Ph. Réfrégier, J. Figue, “Optimal trade-off filters for pattern recognition and their comparison with Wiener approach,” Opt. Comput. Process. 1, 245–265 (1991).

Flannery, D. L.

D. L. Flannery, J. L. Horner, “Fourier optical signal processor,” Proc. IEEE 77, 1511 (1989).
[CrossRef]

Gianino, P. D.

Horner, J. L.

K. H. Fielding, J. L. Horner, “1-f binary joint transform correlator,” Opt. Eng. 29, 1081–1087 (1990).
[CrossRef]

D. L. Flannery, J. L. Horner, “Fourier optical signal processor,” Proc. IEEE 77, 1511 (1989).
[CrossRef]

J. L. Horner, P. D. Gianino, “Phase-only matched filtering,” Appl. Opt. 23, 812–816 (1984).
[CrossRef] [PubMed]

Javidi, B.

Katznelson, Y.

Y. Katznelson, An Introduction to Harmonic Analysis (Dover, New York, 1968).

Laude, V.

Mahalanobis, A.

Maloney, W. T.

Maragos, P.

P. Maragos, “Optimal morphological approaches to image matching and object detection,” in Proceedings of the Second International Conference on Computer Vision and Pattern Recognition (IEEE Computer Society Press, Los Alamitos, Calif., 1988), pp. 695–699.

Psaltis, D.

Réfrégier, Ph.

Turin, J. L.

J. L. Turin, “An introduction to matched filters,” IRE Trans. Inf. Theory IT-6, 311–329 (1960).
[CrossRef]

Vanderlugt, A.

A. Vanderlugt, “Signal detection by complex filters,” IEEE Trans. Inf. Theory IT-10, 139–145 (1964).

Vijaya Kumar, B. V. K.

Young, L. C.

L. C. Young, “An inequality of the Hölder type, connected with Stieltjes integration,” Acta Math. 67, 251–282 (1936).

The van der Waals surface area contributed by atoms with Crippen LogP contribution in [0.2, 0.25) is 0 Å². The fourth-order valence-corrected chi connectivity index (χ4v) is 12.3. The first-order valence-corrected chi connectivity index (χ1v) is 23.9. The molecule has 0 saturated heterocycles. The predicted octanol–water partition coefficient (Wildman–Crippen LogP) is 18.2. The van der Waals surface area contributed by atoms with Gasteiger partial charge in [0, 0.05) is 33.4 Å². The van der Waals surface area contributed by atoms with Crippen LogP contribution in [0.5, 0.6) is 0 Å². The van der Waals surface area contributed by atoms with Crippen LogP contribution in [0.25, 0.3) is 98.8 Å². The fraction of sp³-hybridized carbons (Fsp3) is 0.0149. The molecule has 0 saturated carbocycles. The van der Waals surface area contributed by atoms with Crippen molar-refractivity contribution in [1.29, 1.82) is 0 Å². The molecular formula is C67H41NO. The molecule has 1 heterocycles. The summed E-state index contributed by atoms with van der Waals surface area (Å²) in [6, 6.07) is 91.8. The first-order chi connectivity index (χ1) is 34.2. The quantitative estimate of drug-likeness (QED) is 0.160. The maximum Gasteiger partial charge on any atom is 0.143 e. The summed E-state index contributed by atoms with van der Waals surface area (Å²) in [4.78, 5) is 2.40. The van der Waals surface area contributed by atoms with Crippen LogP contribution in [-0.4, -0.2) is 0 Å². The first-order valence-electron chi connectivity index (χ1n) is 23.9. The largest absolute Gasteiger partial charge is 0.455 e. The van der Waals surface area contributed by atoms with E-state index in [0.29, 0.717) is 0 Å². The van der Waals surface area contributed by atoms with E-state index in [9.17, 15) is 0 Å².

[CrossRef]

Acta Math. (1)

L. C. Young, “An inequality of the Hölder type, connected with Stieltjes integration,” Acta Math. 67, 251–282 (1936).
[CrossRef]

Appl. Opt. (7)

IEEE Trans. Inf. Theory (1)

A. Vanderlugt, “Signal detection by complex filters,” IEEE Trans. Inf. Theory IT-10, 139–145 (1964).

IRE Trans. Inf. Theory (1)

J. L. Turin, “An introduction to matched filters,” IRE Trans. Inf. Theory IT-6, 311–329 (1960).
[CrossRef]

Opt. Commun. (1)

Ph. Réfrégier, “Optical pattern recognition: optimal trade-off circular harmonic filters,” Opt. Commun. 86, 113–118 (1991).
[CrossRef]

Opt. Comput. Process. (1)

Ph. Réfrégier, J. Figue, “Optimal trade-off filters for pattern recognition and their comparison with Wiener approach,” Opt. Comput. Process. 1, 245–265 (1991).

Opt. Eng. (1)

K. H. Fielding, J. L. Horner, “1-f binary joint transform correlator,” Opt. Eng. 29, 1081–1087 (1990).
[CrossRef]

Opt. Lett. (3)

Proc. IEEE (1)

D. L. Flannery, J. L. Horner, “Fourier optical signal processor,” Proc. IEEE 77, 1511 (1989).
[CrossRef]

Other (2)

P. Maragos, “Optimal morphological approaches to image matching and object detection,” in Proceedings of the Second International Conference on Computer Vision and Pattern Recognition (IEEE Computer Society Press, Los Alamitos, Calif., 1988), pp. 695–699.

Y. Katznelson, An Introduction to Harmonic Analysis (Dover, New York, 1968).